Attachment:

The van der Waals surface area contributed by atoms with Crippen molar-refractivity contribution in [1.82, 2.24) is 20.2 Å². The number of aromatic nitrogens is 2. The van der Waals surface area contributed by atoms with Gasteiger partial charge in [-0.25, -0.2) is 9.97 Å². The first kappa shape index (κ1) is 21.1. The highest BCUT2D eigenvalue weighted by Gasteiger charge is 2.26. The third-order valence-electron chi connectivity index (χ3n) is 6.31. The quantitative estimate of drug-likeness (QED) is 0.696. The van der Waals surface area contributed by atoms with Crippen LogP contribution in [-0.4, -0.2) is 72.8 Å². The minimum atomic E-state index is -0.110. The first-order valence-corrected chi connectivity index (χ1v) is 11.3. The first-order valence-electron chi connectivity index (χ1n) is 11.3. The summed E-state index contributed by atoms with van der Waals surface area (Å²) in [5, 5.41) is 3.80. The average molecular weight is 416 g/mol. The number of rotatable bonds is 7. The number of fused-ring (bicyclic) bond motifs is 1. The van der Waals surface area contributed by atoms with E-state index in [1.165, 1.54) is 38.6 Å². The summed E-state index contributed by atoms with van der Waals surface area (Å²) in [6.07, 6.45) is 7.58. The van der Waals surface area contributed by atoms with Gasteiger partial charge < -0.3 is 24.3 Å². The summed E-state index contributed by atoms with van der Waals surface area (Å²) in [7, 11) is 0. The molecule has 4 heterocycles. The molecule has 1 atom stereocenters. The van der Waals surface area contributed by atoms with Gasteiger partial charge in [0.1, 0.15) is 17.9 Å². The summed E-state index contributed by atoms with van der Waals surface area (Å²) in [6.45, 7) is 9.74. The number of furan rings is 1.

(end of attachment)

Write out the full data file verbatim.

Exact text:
The van der Waals surface area contributed by atoms with Crippen molar-refractivity contribution in [1.82, 2.24) is 20.2 Å². The number of aromatic nitrogens is 2. The van der Waals surface area contributed by atoms with Gasteiger partial charge in [-0.25, -0.2) is 9.97 Å². The first kappa shape index (κ1) is 21.1. The highest BCUT2D eigenvalue weighted by Gasteiger charge is 2.26. The third-order valence-electron chi connectivity index (χ3n) is 6.31. The quantitative estimate of drug-likeness (QED) is 0.696. The van der Waals surface area contributed by atoms with Crippen LogP contribution in [-0.4, -0.2) is 72.8 Å². The minimum atomic E-state index is -0.110. The first-order valence-corrected chi connectivity index (χ1v) is 11.3. The first-order valence-electron chi connectivity index (χ1n) is 11.3. The summed E-state index contributed by atoms with van der Waals surface area (Å²) in [5, 5.41) is 3.80. The average molecular weight is 416 g/mol. The number of rotatable bonds is 7. The number of fused-ring (bicyclic) bond motifs is 1. The van der Waals surface area contributed by atoms with E-state index in [1.165, 1.54) is 38.6 Å². The summed E-state index contributed by atoms with van der Waals surface area (Å²) in [6.07, 6.45) is 7.58. The van der Waals surface area contributed by atoms with Gasteiger partial charge < -0.3 is 24.3 Å². The summed E-state index contributed by atoms with van der Waals surface area (Å²) in [7, 11) is 0. The molecule has 4 heterocycles. The molecule has 1 atom stereocenters. The van der Waals surface area contributed by atoms with Gasteiger partial charge in [0.1, 0.15) is 17.9 Å². The summed E-state index contributed by atoms with van der Waals surface area (Å²) in [6.45, 7) is 9.74. The number of furan rings is 1.